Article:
Who doesn’t love the sound of sizzling meat at your table? I know some might think that it’s a bit silly to go to a restaurant to cook your own food but for me, there is some novelty in being given a plate of raw meat and a hot rock for you to cook it on.
Tonight we’re at Kabuki Shoroku, a little Japanese restaurant hidden away on Clarence St behind the QVB. If a friend hadn’t recommended it, I probably wouldn’t have even know it existed. Even finding the entrance to the restaurant proves a little difficult, but soon we’re seated in the restaurant which has a tranquil and relaxed feel, and is a stark contrast to the busy city streets.
A post on OzBargain advertising all you can eat tapas for $29 leads a group of us to hightail it down to Spanish Terrazas on a cold and wet Tuesday night.
We’ve made a booking but it’s not entirely necessary because the restaurant is large and spacious with plenty of seats on the night. We also spot a couple of other large groups feasting on tapas which gets us rather excited.
The list of tapas is 21 items long which leaves us spoiled for choice. To minimise food wastage, there is a limit of 3 tapas per person per order, and you can order more after these are finished. Sounds good to us, since there are 6 of us dining so technically we can order 18 items off the menu.
When it comes time to order, we are limited to only ordering half the originally intended 18 items for fear of food wastage. This is a little disappointing to us but we understand about the food wastage (there’s starving children in Africa!) so on the promise that the second lot of food will come out after we are done, we concede.
The food comes out relatively quickly and we dig in with gusto. The garlic mushrooms are a favourite of mine and are deliciously garlicky with a touch of chilli as well. You can’t go to a Spanish restaurant without trying the chorizo either and there are two types on offer. The chicken “chorizo” is really more of a chicken sausage and has a mild flavour, while the BBQ chorizo packs more of a punch. Continue reading →
Summer is my favourite time of year. Not only for the fantastic hot weather (though Sydney really needs to pick up its game this time) but also for the sweet summer fruit that is available right now. I love that all the berries, stonefruit and tropical fruit are readily available in supermarkets and the fact that they’re so cheap that I can stock up on them and use them in baking projects.
I’ve spoken about passionfruit before and mentioned that previously I didn’t like to eat the crunchy seeds in the passionfruit. This recipe is perfect for that – you get all the passionfruit flavour without the harsh texture of the seeds.
The recipe does require you to have a lot of passionfruit to really get a punchy passionfruit flavour, but trust me, it’s definitely worth it. If passionfruit isn’t your thing, replace the juice with lemon or lime to make a luscious, creamy citrus tart.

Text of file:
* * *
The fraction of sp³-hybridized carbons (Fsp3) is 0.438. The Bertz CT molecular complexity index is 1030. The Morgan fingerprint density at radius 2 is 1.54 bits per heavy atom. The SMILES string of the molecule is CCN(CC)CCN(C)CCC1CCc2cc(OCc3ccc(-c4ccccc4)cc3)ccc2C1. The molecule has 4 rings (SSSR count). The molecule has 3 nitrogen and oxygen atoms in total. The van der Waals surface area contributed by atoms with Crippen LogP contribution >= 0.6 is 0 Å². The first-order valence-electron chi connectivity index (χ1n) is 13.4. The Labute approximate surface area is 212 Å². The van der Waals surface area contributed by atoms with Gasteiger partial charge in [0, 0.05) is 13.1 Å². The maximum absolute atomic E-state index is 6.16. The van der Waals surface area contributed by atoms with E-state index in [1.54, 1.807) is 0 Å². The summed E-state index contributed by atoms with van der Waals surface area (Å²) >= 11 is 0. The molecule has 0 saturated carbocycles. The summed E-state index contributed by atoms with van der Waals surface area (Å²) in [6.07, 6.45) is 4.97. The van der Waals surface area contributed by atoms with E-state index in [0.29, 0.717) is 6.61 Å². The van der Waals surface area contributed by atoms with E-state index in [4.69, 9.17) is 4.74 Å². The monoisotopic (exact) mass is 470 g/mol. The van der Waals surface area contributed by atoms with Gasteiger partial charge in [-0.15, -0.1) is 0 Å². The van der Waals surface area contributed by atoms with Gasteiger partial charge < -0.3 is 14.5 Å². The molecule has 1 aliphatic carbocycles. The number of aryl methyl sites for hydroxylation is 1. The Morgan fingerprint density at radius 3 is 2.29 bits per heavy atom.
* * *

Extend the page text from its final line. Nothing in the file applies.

Apart from the glorious passionfruit filling, my favourite part of this tart is the slightly bruléed top which is a good excuse to use my trusty blowtorch (yay fire!). It’s not quite as thick and crisp as the top of a crème brulée, but rather it is a thin, delicate toffee layer which gives and cracks slightly as you bite into it. It’s a little sugary, a little burnt, a little buttery, and a whole lot of passionfruit in one mouthful.
Happy new year everyone! I hope everyone had a relaxing and fun-filled break. A couple of weeks ago I went on a cruise to the Pacific Islands with my family on the P&O Pacific Jewel. It was our first time on a cruise and we quickly discovered that it’s not for everyone. For one thing, the ship actually rocks quite a lot when the seas are rough and both Charm and Mum felt a little ill at times.
We found that the key to overcoming seasickness apart from looking out to the horizon, getting fresh air and popping seasickness pills was to keep yourself busy and distracted at all times. This was easy enough given that the ship’s entertainment crew had pretty much organised activities for every second of the day. It was also nice to just explore the ship and while we were doing this we came across Salt Grill, Luke Mangan’s restaurant onboard the Pacific Jewel.
I highly doubt that Luke Mangan himself was cooking in the kitchen there but his presence was noted with all the branded plates, glasses and other merchandise for sale. His olive oil and balsamic vinegar were also served as an accompaniment to the bread that was given upon our arrival.
The bread was warm with soft fluffy innards which I loved. The zartar (which I think is referring to za’atar?) bread was lightly spiced and reminded me somewhat of raisin toast. There were even raisins in there! So it was a bit weird to have that with olive oil and balsamic but anyways.